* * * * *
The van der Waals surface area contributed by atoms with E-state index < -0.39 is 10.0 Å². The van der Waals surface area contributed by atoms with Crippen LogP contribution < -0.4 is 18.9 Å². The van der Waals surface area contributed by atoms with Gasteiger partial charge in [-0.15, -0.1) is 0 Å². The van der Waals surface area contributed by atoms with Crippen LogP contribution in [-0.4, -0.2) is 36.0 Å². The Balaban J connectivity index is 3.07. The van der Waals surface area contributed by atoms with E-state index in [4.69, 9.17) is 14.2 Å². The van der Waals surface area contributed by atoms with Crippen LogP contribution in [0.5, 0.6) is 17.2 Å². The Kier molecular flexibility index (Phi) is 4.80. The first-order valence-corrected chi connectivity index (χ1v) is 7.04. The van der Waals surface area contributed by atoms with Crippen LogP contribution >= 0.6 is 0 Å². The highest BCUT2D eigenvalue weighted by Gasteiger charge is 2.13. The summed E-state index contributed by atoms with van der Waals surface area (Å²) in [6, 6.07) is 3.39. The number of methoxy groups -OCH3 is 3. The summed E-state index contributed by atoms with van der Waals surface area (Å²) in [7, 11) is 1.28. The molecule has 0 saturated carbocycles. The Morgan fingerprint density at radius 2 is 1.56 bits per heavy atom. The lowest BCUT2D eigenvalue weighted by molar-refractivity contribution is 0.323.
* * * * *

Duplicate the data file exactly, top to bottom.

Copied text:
The van der Waals surface area contributed by atoms with E-state index < -0.39 is 10.0 Å². The van der Waals surface area contributed by atoms with Crippen LogP contribution < -0.4 is 18.9 Å². The van der Waals surface area contributed by atoms with Gasteiger partial charge in [-0.15, -0.1) is 0 Å². The van der Waals surface area contributed by atoms with Crippen LogP contribution in [-0.4, -0.2) is 36.0 Å². The Balaban J connectivity index is 3.07. The van der Waals surface area contributed by atoms with E-state index in [4.69, 9.17) is 14.2 Å². The van der Waals surface area contributed by atoms with Crippen LogP contribution in [0.5, 0.6) is 17.2 Å². The Kier molecular flexibility index (Phi) is 4.80. The first-order valence-corrected chi connectivity index (χ1v) is 7.04. The van der Waals surface area contributed by atoms with Crippen LogP contribution >= 0.6 is 0 Å². The highest BCUT2D eigenvalue weighted by Gasteiger charge is 2.13. The summed E-state index contributed by atoms with van der Waals surface area (Å²) in [6, 6.07) is 3.39. The number of methoxy groups -OCH3 is 3. The summed E-state index contributed by atoms with van der Waals surface area (Å²) in [7, 11) is 1.28. The molecule has 0 saturated carbocycles. The Morgan fingerprint density at radius 2 is 1.56 bits per heavy atom. The lowest BCUT2D eigenvalue weighted by molar-refractivity contribution is 0.323.